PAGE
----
The 2020 General Election

NB: no current or former politicians were harmed during the writing of this satirical article.

As General Election nights went the mandate of 2020 had been accompanied by the usual levels of insanity and odd occurrences; perpetrated by people who would otherwise have been going about their day to day activities in a much more sedate and mundane manner.

A buck naked Real Estate agent, with no reported political affiliations, had jumped from the middle of the Auckland Harbour bridge, suffering two broken legs in the process, all the while yelling “I’m your leader! Follow me!”

Further south, an elderly woman from Fairlie had held up a Pie Cart and made off with its entire takings of 37 dollars and 75 cents. The police had apprehended her a short while later at the local Sports bar when she had caused a scene after losing all of her ill-gotten gains in the town’s only Pokie machine.

None of these events, however, were noticed or spoken of in the Mount Albert Electorate where the current prime minister and her staunch band of Labour party stalwarts were eagerly waiting for the results to come in.

The night had begun fast and furious; quickly descending into a scene which would have made even a Junior Labour party camper blush with uncomfortable embarrassment.

The overwhelming feeling from the excited attendees was that their crowd would romp home, even ridding itself once and for all of the millstone around its neck that was New Zealand First: finally giving the green light to put into action the most audacious number of working groups ever witnessed by the people of New Zealand.

As the hours ticked by, and the Chardonnays ran dry, the mood had steadily devolved into one bordering on depraved orgiastic nihilism.

At one point in the evening, a life-sized effigy of Judith Collins had been wheeled out and set upon by the enraged and drunken mob.

Ms Collins had become a favourite target in recent weeks, after having rolled Simon Bridges for the National party leadership amongst a political environment of Machiavellian perfection.

The first signs of trouble had been felt when the seemingly safe seat of Dunedin South had returned a damning verdict upon the disgraced figure of Clare Curran: guilty on all counts according to the locals.

The whispers of unease had only heightened when it had become apparent that the Green party were struggling on only 3.8 per cent of the Party vote. Certainly no amount of disloyal student loan dodgers from overseas would be able to prevent these ersatz communists from being consigned to the dustbin of political oblivion.

As the horrific realisation sank in amongst the roughly 300 people in attendance, a steadily increasing river of angry and dejected Labour Party members began to stream out into the streets and suburbs of Central Auckland.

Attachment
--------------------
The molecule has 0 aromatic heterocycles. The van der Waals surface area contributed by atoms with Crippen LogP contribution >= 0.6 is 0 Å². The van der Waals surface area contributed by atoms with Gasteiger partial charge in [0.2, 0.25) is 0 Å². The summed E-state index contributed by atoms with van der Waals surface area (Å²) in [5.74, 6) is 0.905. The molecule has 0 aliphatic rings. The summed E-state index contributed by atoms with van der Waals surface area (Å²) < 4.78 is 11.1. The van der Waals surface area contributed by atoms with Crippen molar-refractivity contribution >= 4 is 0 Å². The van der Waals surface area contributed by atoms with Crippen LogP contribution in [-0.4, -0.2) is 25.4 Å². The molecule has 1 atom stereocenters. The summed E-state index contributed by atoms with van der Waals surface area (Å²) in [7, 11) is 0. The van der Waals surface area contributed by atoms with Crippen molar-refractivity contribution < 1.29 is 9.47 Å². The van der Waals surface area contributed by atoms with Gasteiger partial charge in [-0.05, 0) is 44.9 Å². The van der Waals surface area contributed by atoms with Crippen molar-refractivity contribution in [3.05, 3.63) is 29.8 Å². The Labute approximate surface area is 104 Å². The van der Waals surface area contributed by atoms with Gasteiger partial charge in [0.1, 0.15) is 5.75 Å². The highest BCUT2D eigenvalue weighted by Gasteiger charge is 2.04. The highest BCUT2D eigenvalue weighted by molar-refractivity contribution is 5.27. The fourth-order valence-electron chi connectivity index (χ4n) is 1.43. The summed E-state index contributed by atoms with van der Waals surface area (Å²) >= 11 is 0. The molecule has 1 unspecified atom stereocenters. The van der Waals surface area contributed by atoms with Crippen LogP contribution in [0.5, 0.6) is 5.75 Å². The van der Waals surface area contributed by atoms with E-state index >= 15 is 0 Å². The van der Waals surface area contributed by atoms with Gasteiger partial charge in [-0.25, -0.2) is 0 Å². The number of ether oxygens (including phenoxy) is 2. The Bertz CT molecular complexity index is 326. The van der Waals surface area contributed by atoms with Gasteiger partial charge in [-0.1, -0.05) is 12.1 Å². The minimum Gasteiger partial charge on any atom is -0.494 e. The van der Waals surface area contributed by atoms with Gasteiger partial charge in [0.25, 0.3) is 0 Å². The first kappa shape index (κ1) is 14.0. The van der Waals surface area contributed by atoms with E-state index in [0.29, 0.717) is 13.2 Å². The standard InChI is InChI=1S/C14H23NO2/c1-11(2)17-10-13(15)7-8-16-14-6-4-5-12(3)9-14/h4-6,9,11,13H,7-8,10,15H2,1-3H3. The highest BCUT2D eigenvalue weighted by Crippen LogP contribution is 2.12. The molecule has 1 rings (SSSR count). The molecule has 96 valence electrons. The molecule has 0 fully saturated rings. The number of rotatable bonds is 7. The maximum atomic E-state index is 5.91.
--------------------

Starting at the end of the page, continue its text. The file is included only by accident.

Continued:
A very drunk Phil Goff was arrested after being caught urinating in someone’s backyard.

When apprehended by the attending Police officers he vigorously insisted that as mayor he held the right to relieve himself anywhere he wanted and had then become so violent that pepper spray was needed to fully subdue him.

The owner of the property, one Helen Clark, had stormed out of her back door decrying in full voice about all the noise and had insisted that the fracas be terminated at once.

As the sun slowly dawned over the collection of drunken detritus which littered the now quiet and leafy suburbs, the ousted prime minister pondered an uncertain future.

Clarke had been of little help and instead of offering the support so desperately needed, had decided to avoid the tense atmosphere altogether by making a swift retreat to the local hairdressing salon with the excuse of needing a ‘quick tidy up’.

Ms Ardern was left with no options but to consider her future in the cold light of defeat.

Her initial thoughts had been of finding new employment as a policy analyst, an occupation she had much experience and skills in.

These inquiries had been curtailed, however, after the nation had heard the new prime ministers intentions of halving the number of ministers of parliament and slashing the tax levels within the private sectors of the New Zealand economy with a view towards increasing job growth and alleviating poverty.

“We already have enough laws thank you very much” Ms Collins stated in a confident and commanding manner, leaving little doubt in the minds of the people.

The new government’s intention to revitalise the economy did end up working in the former prime minister’s favour in an unlikely way, after a brief visit she had made down to the local corner dairy to buy some almond milk.

Passing by the window of the nearest Fish and Chip shop she was to suddenly notice a ‘Help Wanted’ sign hanging in the window.

With a renewed sense of optimistic ambition she opened the front door, all the while thinking:

“I can do this.”

 

 


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